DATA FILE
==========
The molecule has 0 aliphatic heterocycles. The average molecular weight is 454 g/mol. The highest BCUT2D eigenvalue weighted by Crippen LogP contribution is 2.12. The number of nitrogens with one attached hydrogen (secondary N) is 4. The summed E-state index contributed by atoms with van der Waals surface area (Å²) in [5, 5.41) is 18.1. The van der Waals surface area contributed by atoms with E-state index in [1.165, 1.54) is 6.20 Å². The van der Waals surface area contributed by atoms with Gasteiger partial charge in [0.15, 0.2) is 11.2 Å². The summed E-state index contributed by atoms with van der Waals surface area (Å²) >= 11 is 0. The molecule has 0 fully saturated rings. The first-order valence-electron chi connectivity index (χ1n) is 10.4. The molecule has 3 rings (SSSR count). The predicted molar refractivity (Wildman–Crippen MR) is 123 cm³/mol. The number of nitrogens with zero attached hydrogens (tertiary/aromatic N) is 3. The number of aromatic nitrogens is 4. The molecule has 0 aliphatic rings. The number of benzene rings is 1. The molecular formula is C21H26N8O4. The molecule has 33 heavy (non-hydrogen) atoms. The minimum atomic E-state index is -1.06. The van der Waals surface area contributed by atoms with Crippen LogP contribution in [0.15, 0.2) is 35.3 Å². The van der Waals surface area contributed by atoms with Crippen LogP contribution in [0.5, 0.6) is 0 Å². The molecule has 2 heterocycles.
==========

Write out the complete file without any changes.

The molecule has 0 aliphatic heterocycles. The average molecular weight is 454 g/mol. The highest BCUT2D eigenvalue weighted by Crippen LogP contribution is 2.12. The number of nitrogens with one attached hydrogen (secondary N) is 4. The summed E-state index contributed by atoms with van der Waals surface area (Å²) in [5, 5.41) is 18.1. The van der Waals surface area contributed by atoms with E-state index in [1.165, 1.54) is 6.20 Å². The van der Waals surface area contributed by atoms with Gasteiger partial charge in [0.15, 0.2) is 11.2 Å². The summed E-state index contributed by atoms with van der Waals surface area (Å²) >= 11 is 0. The molecule has 0 fully saturated rings. The first-order valence-electron chi connectivity index (χ1n) is 10.4. The molecule has 3 rings (SSSR count). The predicted molar refractivity (Wildman–Crippen MR) is 123 cm³/mol. The number of nitrogens with zero attached hydrogens (tertiary/aromatic N) is 3. The number of aromatic nitrogens is 4. The molecule has 0 aliphatic rings. The number of benzene rings is 1. The molecular formula is C21H26N8O4. The molecule has 33 heavy (non-hydrogen) atoms. The minimum atomic E-state index is -1.06. The van der Waals surface area contributed by atoms with Crippen LogP contribution in [0.15, 0.2) is 35.3 Å². The van der Waals surface area contributed by atoms with Crippen LogP contribution in [0.5, 0.6) is 0 Å². The molecule has 2 heterocycles.